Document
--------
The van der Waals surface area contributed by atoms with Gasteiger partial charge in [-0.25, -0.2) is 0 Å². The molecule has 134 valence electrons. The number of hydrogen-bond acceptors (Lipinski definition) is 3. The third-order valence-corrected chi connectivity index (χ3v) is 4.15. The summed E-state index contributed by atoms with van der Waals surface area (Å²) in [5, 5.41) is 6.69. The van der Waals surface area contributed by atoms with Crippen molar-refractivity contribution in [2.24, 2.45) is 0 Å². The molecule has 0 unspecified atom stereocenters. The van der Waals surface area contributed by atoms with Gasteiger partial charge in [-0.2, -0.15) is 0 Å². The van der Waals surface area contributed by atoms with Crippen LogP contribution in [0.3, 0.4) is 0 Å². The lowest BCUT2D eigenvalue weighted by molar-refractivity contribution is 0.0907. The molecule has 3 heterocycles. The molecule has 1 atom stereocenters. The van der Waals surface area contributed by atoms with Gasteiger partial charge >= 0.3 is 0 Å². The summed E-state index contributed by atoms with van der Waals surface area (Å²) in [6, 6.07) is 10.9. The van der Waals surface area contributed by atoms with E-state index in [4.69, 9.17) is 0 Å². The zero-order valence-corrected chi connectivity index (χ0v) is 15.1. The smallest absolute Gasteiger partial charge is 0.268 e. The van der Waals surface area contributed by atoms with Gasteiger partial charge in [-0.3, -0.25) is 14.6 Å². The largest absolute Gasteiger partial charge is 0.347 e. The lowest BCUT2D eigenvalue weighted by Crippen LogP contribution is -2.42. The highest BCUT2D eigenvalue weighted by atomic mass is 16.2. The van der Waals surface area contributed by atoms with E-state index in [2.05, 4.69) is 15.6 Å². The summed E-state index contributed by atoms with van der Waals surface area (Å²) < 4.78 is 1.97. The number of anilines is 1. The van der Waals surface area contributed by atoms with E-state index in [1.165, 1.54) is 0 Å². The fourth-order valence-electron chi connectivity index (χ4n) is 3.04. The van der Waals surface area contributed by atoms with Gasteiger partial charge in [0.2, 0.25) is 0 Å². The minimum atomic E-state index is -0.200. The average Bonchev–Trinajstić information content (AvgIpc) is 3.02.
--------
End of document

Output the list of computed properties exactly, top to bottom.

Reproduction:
The van der Waals surface area contributed by atoms with Gasteiger partial charge in [-0.25, -0.2) is 0 Å². The molecule has 134 valence electrons. The number of hydrogen-bond acceptors (Lipinski definition) is 3. The third-order valence-corrected chi connectivity index (χ3v) is 4.15. The summed E-state index contributed by atoms with van der Waals surface area (Å²) in [5, 5.41) is 6.69. The van der Waals surface area contributed by atoms with Crippen molar-refractivity contribution in [2.24, 2.45) is 0 Å². The molecule has 0 unspecified atom stereocenters. The van der Waals surface area contributed by atoms with Gasteiger partial charge in [-0.2, -0.15) is 0 Å². The van der Waals surface area contributed by atoms with Crippen LogP contribution in [0.3, 0.4) is 0 Å². The lowest BCUT2D eigenvalue weighted by molar-refractivity contribution is 0.0907. The molecule has 3 heterocycles. The molecule has 1 atom stereocenters. The van der Waals surface area contributed by atoms with Gasteiger partial charge >= 0.3 is 0 Å². The summed E-state index contributed by atoms with van der Waals surface area (Å²) in [6, 6.07) is 10.9. The van der Waals surface area contributed by atoms with E-state index in [4.69, 9.17) is 0 Å². The zero-order valence-corrected chi connectivity index (χ0v) is 15.1. The smallest absolute Gasteiger partial charge is 0.268 e. The van der Waals surface area contributed by atoms with Gasteiger partial charge in [-0.3, -0.25) is 14.6 Å². The largest absolute Gasteiger partial charge is 0.347 e. The lowest BCUT2D eigenvalue weighted by Crippen LogP contribution is -2.42. The highest BCUT2D eigenvalue weighted by atomic mass is 16.2. The van der Waals surface area contributed by atoms with E-state index in [2.05, 4.69) is 15.6 Å². The summed E-state index contributed by atoms with van der Waals surface area (Å²) < 4.78 is 1.97. The number of anilines is 1. The van der Waals surface area contributed by atoms with E-state index in [1.165, 1.54) is 0 Å². The fourth-order valence-electron chi connectivity index (χ4n) is 3.04. The van der Waals surface area contributed by atoms with Gasteiger partial charge in [0.2, 0.25) is 0 Å². The minimum atomic E-state index is -0.200. The average Bonchev–Trinajstić information content (AvgIpc) is 3.02.